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Am J Cardiol. 1975 Apr;35(4):523-30.

Influence of race, sex and weight on blood pressure behavior in young adults.


This study is concerned with blood pressure behavior in young adults (aged 15 to 29 years) in the biracial community of Evans County, Ga., on two occasions 7 years apart. On the basis of casual blood pressure recordings the prevalence of systolic pressure equal to or greater than 140 mm Hg or diastolic pressure equal to or greater than 90 mm Hg, or both, showed race/sex differences as follows: white males 19.0 percent, white females 12.7 percent. black males 34.0 percent, black females 31.6 percent. Similar differences were noted in the incidence during the 7 year interval. The problem presented by the variability of the casual blood pressure recording is apparent in this interval study. Of particular interest is the association of weight with blood pressure in this youthful group, particularly among white males and females and black females, in relation to both initial and subsequent pressure levels. The data suggest that in this population under 30 years, weight is a risk factor for hypertension, and that maintenance of ideal weight, instituted in youth, may be a preventive measure.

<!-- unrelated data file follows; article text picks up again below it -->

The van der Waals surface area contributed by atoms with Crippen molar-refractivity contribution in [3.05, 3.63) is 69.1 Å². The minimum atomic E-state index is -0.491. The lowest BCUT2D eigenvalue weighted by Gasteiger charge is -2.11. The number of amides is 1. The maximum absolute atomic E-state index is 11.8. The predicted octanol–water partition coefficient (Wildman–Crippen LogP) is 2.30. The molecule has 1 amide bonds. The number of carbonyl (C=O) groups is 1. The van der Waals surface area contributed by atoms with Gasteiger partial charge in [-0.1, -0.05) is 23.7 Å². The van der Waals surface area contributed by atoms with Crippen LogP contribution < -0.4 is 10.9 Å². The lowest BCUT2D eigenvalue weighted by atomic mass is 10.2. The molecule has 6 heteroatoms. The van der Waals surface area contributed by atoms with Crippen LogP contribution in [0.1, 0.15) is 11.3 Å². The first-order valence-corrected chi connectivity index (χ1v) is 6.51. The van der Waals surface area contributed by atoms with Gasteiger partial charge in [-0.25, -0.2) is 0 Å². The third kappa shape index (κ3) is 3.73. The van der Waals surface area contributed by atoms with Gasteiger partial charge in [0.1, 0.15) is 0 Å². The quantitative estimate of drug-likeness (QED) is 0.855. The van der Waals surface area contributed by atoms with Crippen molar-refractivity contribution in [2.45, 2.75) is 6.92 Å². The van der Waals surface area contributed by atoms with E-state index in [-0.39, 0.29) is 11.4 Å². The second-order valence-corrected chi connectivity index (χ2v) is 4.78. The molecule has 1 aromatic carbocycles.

[Indexed for MEDLINE]

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